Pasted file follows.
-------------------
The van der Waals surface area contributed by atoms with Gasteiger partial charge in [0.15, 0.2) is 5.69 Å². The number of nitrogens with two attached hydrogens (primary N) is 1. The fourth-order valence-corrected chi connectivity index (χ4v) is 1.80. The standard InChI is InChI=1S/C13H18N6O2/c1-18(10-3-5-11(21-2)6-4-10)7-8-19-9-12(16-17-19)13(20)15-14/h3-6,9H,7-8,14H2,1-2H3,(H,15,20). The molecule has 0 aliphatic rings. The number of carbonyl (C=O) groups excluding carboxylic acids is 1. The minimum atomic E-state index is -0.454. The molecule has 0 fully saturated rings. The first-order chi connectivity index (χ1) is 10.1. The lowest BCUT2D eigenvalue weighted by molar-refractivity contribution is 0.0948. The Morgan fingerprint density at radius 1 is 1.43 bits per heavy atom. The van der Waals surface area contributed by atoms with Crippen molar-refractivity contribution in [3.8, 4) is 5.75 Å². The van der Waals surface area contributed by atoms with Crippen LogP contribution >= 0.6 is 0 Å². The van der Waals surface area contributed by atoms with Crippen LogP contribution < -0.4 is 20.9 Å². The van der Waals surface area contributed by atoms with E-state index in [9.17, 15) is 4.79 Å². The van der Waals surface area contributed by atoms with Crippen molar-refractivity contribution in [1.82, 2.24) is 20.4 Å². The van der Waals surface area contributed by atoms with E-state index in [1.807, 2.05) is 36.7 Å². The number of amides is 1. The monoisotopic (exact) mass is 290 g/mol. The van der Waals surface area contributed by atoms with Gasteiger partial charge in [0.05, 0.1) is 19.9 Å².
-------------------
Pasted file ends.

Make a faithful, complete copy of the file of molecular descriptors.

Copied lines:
The van der Waals surface area contributed by atoms with Gasteiger partial charge in [0.15, 0.2) is 5.69 Å². The number of nitrogens with two attached hydrogens (primary N) is 1. The fourth-order valence-corrected chi connectivity index (χ4v) is 1.80. The standard InChI is InChI=1S/C13H18N6O2/c1-18(10-3-5-11(21-2)6-4-10)7-8-19-9-12(16-17-19)13(20)15-14/h3-6,9H,7-8,14H2,1-2H3,(H,15,20). The molecule has 0 aliphatic rings. The number of carbonyl (C=O) groups excluding carboxylic acids is 1. The minimum atomic E-state index is -0.454. The molecule has 0 fully saturated rings. The first-order chi connectivity index (χ1) is 10.1. The lowest BCUT2D eigenvalue weighted by molar-refractivity contribution is 0.0948. The Morgan fingerprint density at radius 1 is 1.43 bits per heavy atom. The van der Waals surface area contributed by atoms with Crippen molar-refractivity contribution in [3.8, 4) is 5.75 Å². The van der Waals surface area contributed by atoms with Crippen LogP contribution >= 0.6 is 0 Å². The van der Waals surface area contributed by atoms with Crippen LogP contribution < -0.4 is 20.9 Å². The van der Waals surface area contributed by atoms with E-state index in [9.17, 15) is 4.79 Å². The van der Waals surface area contributed by atoms with Crippen molar-refractivity contribution in [1.82, 2.24) is 20.4 Å². The van der Waals surface area contributed by atoms with E-state index in [1.807, 2.05) is 36.7 Å². The number of amides is 1. The monoisotopic (exact) mass is 290 g/mol. The van der Waals surface area contributed by atoms with Gasteiger partial charge in [0.05, 0.1) is 19.9 Å².